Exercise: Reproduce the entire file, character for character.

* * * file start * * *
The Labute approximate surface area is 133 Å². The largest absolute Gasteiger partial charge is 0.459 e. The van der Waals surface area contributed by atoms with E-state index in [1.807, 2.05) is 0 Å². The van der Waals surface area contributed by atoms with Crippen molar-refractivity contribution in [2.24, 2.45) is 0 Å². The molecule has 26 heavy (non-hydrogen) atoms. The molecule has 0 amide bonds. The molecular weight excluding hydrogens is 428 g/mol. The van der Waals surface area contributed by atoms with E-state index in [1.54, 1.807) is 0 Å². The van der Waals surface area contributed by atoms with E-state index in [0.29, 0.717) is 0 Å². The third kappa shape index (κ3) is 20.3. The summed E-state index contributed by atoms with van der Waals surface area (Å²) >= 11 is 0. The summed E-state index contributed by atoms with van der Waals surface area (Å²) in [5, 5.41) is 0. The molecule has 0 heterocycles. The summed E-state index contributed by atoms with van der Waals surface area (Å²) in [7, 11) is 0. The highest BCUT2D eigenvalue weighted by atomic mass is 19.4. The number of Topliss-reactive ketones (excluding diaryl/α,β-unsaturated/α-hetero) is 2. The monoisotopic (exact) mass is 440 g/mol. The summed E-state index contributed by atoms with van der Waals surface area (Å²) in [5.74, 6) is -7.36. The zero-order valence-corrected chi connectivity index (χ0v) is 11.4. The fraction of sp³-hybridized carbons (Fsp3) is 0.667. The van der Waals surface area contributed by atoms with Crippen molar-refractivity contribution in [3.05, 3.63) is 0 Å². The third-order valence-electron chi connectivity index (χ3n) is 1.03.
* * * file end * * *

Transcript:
The Labute approximate surface area is 133 Å². The largest absolute Gasteiger partial charge is 0.459 e. The van der Waals surface area contributed by atoms with E-state index in [1.807, 2.05) is 0 Å². The van der Waals surface area contributed by atoms with Crippen molar-refractivity contribution in [2.24, 2.45) is 0 Å². The molecule has 26 heavy (non-hydrogen) atoms. The molecule has 0 amide bonds. The molecular weight excluding hydrogens is 428 g/mol. The van der Waals surface area contributed by atoms with E-state index in [1.54, 1.807) is 0 Å². The van der Waals surface area contributed by atoms with E-state index in [0.29, 0.717) is 0 Å². The third kappa shape index (κ3) is 20.3. The summed E-state index contributed by atoms with van der Waals surface area (Å²) >= 11 is 0. The summed E-state index contributed by atoms with van der Waals surface area (Å²) in [5, 5.41) is 0. The molecule has 0 heterocycles. The summed E-state index contributed by atoms with van der Waals surface area (Å²) in [7, 11) is 0. The highest BCUT2D eigenvalue weighted by atomic mass is 19.4. The number of Topliss-reactive ketones (excluding diaryl/α,β-unsaturated/α-hetero) is 2. The monoisotopic (exact) mass is 440 g/mol. The summed E-state index contributed by atoms with van der Waals surface area (Å²) in [5.74, 6) is -7.36. The zero-order valence-corrected chi connectivity index (χ0v) is 11.4. The fraction of sp³-hybridized carbons (Fsp3) is 0.667. The van der Waals surface area contributed by atoms with Crippen molar-refractivity contribution in [3.05, 3.63) is 0 Å². The third-order valence-electron chi connectivity index (χ3n) is 1.03.